Alexandra: Yes, and I think the other thing that I hadn’t considered was [when] T.H. White specifically talks about her crisis: childlessness. I think we are still told as woman in the 21st century, that our value lies in the carnality of our bodies and in our fecundity. “How many male children have you born?” is a question we are still facing as women, even in this country. I think what’s fascinating is that Guenevere has a husband with an illegitimate child, and she has a lover with an illegitimate child. Oddly, the one of the three of them that is probably the most set up to parent is the one that is forever without children. What’s fascinating is that the Universe, God (I’m sure she’d say) has denied her the ability to see her fulfill her feminine role to its completion, and therefore she fulfills it in every other way possible. I’m sure one could argue she’s parenting a nation, but we all know that isn’t the same thing.

“I’m a storyteller. Storytellers are myth-makers and myth-interpreters. We take these stories and we put them into the world and share them with others.”

P-C: You’ve mentioned T.H. White a few times. Have you read The Once and Future King before, or are you reading it for the first time in preparation for this role?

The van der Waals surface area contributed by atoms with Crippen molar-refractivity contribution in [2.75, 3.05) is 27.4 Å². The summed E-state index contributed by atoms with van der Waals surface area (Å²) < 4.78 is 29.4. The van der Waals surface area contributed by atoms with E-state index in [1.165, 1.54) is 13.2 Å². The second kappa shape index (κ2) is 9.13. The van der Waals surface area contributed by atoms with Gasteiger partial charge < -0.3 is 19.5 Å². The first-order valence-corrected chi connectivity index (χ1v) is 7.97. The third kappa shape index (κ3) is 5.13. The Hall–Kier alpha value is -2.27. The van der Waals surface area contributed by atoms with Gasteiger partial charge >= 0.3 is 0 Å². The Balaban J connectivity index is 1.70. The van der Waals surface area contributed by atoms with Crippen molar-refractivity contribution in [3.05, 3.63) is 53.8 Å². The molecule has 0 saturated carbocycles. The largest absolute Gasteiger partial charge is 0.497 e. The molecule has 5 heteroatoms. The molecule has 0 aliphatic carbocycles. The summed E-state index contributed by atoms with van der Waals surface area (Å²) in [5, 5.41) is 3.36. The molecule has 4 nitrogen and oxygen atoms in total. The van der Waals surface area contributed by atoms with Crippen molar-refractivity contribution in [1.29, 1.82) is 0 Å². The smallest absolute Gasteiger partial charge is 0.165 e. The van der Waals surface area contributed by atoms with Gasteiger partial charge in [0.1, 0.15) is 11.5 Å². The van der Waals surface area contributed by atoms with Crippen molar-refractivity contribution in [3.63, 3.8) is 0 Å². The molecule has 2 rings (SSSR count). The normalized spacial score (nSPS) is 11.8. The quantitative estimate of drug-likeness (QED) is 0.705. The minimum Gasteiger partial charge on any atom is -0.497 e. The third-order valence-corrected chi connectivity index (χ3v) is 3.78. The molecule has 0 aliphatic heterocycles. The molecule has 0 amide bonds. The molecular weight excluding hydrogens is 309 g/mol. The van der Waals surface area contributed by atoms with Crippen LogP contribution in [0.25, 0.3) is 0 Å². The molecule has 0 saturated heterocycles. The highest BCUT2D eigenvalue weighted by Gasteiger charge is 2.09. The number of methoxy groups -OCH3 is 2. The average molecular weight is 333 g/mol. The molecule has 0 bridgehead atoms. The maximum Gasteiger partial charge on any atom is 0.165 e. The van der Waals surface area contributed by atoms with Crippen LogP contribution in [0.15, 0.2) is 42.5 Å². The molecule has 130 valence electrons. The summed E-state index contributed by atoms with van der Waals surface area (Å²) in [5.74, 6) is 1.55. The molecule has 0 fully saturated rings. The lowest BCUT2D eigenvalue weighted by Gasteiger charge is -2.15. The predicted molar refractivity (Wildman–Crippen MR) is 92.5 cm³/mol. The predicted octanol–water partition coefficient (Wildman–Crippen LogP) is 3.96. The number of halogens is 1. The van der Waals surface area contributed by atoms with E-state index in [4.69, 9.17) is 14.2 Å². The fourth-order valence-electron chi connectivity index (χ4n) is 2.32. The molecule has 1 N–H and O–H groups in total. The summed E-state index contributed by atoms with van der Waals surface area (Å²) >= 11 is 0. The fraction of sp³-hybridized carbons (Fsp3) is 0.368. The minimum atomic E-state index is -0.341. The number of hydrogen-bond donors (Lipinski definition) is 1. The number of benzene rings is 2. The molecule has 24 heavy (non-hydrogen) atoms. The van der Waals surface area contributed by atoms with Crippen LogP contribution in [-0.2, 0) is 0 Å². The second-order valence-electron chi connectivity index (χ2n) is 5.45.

Alexandra: Both. I read it in high school. That was powerful to read as a young person because, when you read it as a teenager, you read it from Wart’s [Arthur’s] point of view. I think the section of Once and Future King that resonates the most when you’re young is “The Sword in the Stone,” because you are self-actualizing along with him [Wart/Arthur]. But what’s resonating so much more with me now is the third section of the book, “The Ill-Made Knight.” And to come back to it as an adult woman and to read about the complications and the nuances of Guenevere’s 25-year affair with Lancelot, to understand my relationship to politics, to God, to my womanhood—it’s a completely different read. I think that’s the thing that’s so amazing about literature—as well as drama, stories—and why I love the concept of re-reading. Re-reading books is a very big thing to me. I have a book that I read every 4 or 5 years: East of Eden by John Steinbeck. I feel like this book is the Bible of American humanity. Every time I come back to this book, I realize it is so rich a read. As a parallel [to my experience with The Once and Future King], the first time I read East of Eden, I was 15 or 16: I’d never been in love, I’d never had sex, and my father hadn’t died, so reading it was a very theoretical experience. Then when I returned to it five years later, everything I just mentioned had happened to me. It was a completely different experience of reading it as a person who’d been in love; reading it as a person who had had a sexual awakening; reading it as a person who had experienced the mythical loss of a father—it was a totally different experience. I think I’m having a similar awakening to The Once and Future King, reading it as an adult woman literally half my life later. So it’s really rewarding. What I think is really great about reading it is knowing that the original creators—Moss Hart and Lerner and Loewe—used this as their source material. So instead of going back to [Thomas] Malory [who wrote stories about King Arthur in the 15th century], or reading about the Holy Grail, this was their Bible. So, in a way, T.H. White’s voice becomes the authority of who these people were in a much more long-form way. The beauty of literature is that you get this reliable narrator that tells you about their inner workings. And in drama, of course, you just have to rely on what the characters say, and then make up or allude to their inner workings. But with literature, you get to see their inner monologues and get some backstories.